- Editing America:Nationalism and the New Poetry
In the May 1920 issue of Poetry magazine, Alfred Kreymborg noted, “Touring America is very easy now-a-days. All you have to do is to hitch Pegasus to the locomotive. Poetry will carry you and yours anywhere you care to go.”1 Kreymborg’s vision of contemporary poetry as passenger car was meant as a joke about the poet’s lack of material ties to any one place; the impoverished poet, having no steady work, was free to get up and go whenever he pleased. But Kreymborg’s joke also offers a metaphor for the so-called new poetry, which Poetry’s founding editor Harriet Monroe had worked to define since her magazine’s inception in 1912. Monroe repeatedly argued that the new poetry was not characterized by any coherent theory or identifiable form; instead, it was the unprecedented range of forms, genres, and subject matter encompassed by the new poetry that made it remarkable. This formal diversity, Monroe wrote, was a reflection of the heterogeneity of modern American life. Poetry printed free verse poems about skyscrapers and cityscapes that offered readers a glimpse of metropolitan living; translations of Native American songs by Mary Austin and Lew Sarett that allowed readers to tour the southwest; poems by Edgar Lee Masters and Robert Frost that guided readers through the small towns of the Midwest and the Northeast, respectively, in both “traditional” and modern metrical forms.2 If contemporary poetry could move the vagabond poet across the country, it also offered stationary readers a way to see America without leaving their homes.
Recent studies of the new poetry have restored this poetic diversity to view, contributing to the growing sense that the divide between “experimental” and “traditional” poetry, like so [End Page 899] many of the binaries that structured twentieth-century studies of modernism, was a polemical construct rather than a reality.3 In what follows, however, I argue that the desire to prove that modernist poetry was socially and ethically engaged has led literary historians to employ certain conceptions of culture anachronistically, leading to a fundamental misrecognition of the nature of the new poetry. Current accounts posit that the new poetry was an identifiable, if heterogeneous, body of work that reflected a commitment to multiculturalism, making it an ethical counterweight to the troubling imperialist poetics of figures such as T. S. Eliot and Ezra Pound. But the new poetry was not a collection of texts; rather, it was a polemical discourse about American identity that was shaped by social scientists, literary scholars, and cultural critics.4 The idea of the new poetry emerged at a time when the concept of multiculturalism as we understand it had not yet crystallized, meaning that a celebration of poetic diversity could as easily be used to champion racialist logic and American exceptionalism as to promote cross-cultural understanding. The ethical dimensions of the discourse known as the new poetry are complicated at best, a fact that highlights the need to interrogate the historiography and research methodologies that inform current historicist approaches to modernist poetry.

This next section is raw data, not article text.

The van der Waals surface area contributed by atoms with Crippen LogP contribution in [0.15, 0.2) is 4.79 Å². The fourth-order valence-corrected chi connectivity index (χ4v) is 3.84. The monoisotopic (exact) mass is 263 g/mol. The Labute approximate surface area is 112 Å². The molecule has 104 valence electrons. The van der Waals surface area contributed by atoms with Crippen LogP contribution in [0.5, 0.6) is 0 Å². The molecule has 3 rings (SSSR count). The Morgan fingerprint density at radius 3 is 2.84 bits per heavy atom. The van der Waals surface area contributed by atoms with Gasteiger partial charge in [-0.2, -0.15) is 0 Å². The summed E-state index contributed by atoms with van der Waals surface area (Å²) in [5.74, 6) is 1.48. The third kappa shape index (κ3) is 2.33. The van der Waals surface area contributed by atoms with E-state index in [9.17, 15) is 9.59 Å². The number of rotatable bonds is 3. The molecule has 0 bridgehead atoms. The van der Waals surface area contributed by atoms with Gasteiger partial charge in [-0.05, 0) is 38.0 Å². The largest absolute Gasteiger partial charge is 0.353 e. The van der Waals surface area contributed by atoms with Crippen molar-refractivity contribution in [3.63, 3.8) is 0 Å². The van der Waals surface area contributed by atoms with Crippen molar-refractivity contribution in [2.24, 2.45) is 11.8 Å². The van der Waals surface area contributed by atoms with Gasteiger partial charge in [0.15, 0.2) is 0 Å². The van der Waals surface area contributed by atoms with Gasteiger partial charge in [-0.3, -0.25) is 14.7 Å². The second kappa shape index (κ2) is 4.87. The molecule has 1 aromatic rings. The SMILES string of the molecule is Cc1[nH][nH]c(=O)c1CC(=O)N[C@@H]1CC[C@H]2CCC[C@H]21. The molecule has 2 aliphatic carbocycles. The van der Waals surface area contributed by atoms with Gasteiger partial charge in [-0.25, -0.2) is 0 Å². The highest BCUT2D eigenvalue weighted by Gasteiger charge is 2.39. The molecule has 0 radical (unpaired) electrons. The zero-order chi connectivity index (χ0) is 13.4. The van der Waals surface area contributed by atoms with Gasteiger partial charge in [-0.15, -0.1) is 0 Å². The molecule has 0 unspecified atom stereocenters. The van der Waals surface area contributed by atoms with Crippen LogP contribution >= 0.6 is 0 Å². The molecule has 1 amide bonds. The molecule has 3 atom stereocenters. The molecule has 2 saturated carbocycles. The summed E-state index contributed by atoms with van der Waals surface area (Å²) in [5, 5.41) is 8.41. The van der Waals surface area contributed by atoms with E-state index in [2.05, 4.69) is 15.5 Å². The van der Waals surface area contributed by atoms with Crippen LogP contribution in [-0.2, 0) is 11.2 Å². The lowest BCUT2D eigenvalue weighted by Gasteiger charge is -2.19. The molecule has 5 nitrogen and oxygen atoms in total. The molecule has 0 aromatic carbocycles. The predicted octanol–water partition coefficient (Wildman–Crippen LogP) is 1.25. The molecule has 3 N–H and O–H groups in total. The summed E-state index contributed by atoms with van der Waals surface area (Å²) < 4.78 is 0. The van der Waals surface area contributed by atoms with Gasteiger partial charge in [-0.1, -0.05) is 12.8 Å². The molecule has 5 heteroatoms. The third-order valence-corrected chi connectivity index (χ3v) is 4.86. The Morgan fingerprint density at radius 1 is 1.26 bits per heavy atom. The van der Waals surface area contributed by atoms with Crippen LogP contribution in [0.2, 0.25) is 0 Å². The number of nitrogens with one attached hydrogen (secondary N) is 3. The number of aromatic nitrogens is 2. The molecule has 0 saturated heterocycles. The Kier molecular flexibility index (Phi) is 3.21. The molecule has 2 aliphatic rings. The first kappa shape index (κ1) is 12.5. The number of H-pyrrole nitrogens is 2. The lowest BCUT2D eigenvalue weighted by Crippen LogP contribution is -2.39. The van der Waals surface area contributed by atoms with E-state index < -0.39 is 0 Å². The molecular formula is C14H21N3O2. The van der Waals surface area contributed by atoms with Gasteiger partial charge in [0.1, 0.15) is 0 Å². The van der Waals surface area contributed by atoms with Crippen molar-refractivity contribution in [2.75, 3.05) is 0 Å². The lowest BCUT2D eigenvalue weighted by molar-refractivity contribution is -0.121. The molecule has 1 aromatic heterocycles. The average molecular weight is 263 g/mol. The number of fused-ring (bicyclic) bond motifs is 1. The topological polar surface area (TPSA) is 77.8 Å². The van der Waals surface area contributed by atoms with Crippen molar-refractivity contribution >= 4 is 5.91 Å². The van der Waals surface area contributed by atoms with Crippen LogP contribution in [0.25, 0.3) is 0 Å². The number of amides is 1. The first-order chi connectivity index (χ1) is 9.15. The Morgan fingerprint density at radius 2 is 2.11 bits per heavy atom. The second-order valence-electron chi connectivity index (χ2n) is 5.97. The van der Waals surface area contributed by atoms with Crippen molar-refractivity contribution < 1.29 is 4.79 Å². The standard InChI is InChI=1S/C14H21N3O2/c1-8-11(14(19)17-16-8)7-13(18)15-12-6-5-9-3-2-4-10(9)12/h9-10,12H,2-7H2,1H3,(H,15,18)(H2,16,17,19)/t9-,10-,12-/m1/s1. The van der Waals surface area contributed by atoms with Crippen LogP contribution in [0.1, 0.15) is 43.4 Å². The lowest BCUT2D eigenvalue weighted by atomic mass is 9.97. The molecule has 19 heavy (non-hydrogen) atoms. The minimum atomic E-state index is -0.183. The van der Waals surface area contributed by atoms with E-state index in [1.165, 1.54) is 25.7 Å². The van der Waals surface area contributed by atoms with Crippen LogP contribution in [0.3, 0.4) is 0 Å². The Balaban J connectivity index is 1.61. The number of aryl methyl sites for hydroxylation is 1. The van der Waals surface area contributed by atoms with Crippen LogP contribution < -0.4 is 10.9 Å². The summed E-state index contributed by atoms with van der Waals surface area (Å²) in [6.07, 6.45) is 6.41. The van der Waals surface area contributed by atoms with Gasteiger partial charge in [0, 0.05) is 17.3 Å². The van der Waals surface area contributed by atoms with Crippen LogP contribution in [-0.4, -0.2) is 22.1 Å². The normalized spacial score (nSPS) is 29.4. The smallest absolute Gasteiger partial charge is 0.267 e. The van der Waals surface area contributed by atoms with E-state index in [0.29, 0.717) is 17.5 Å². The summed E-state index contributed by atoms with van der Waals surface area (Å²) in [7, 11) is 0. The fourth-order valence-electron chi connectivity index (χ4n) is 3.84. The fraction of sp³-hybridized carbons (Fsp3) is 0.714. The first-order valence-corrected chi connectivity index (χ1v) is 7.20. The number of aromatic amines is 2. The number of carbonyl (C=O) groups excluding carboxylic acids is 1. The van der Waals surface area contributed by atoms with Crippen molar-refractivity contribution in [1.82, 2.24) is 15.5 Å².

The mischaracterization of the new poetry is symptomatic of the failure of much of the most suggestive and creative historicist work on American poetry in the 1910s and 1920s to question the narrative structure that has governed literary histories of the twentieth century. Though a great deal of attention has been paid to the polemical and promotional aspects of modernist claims to have made art new by breaking with an outmoded genteel culture, the idea that modernism constituted a real cultural break is remarkably persistent in studies of American poetry. The desire to preserve “modernist” as an honorific rather than a descriptive term—a holdover from triumphalist accounts of poetic modernism as a literary revival—has produced an under-historicized emphasis on modernist poetry’s diversity and cosmopolitanism, which have been understood as early forms of contemporary pluralism. As Len Platt has argued, the need to create distance between the horrific consequences of racialist thinking as they were manifested in the twentieth century “fundamentally distorted our perceptions of modernism and modern literature,” which was all too often implicated in scientific...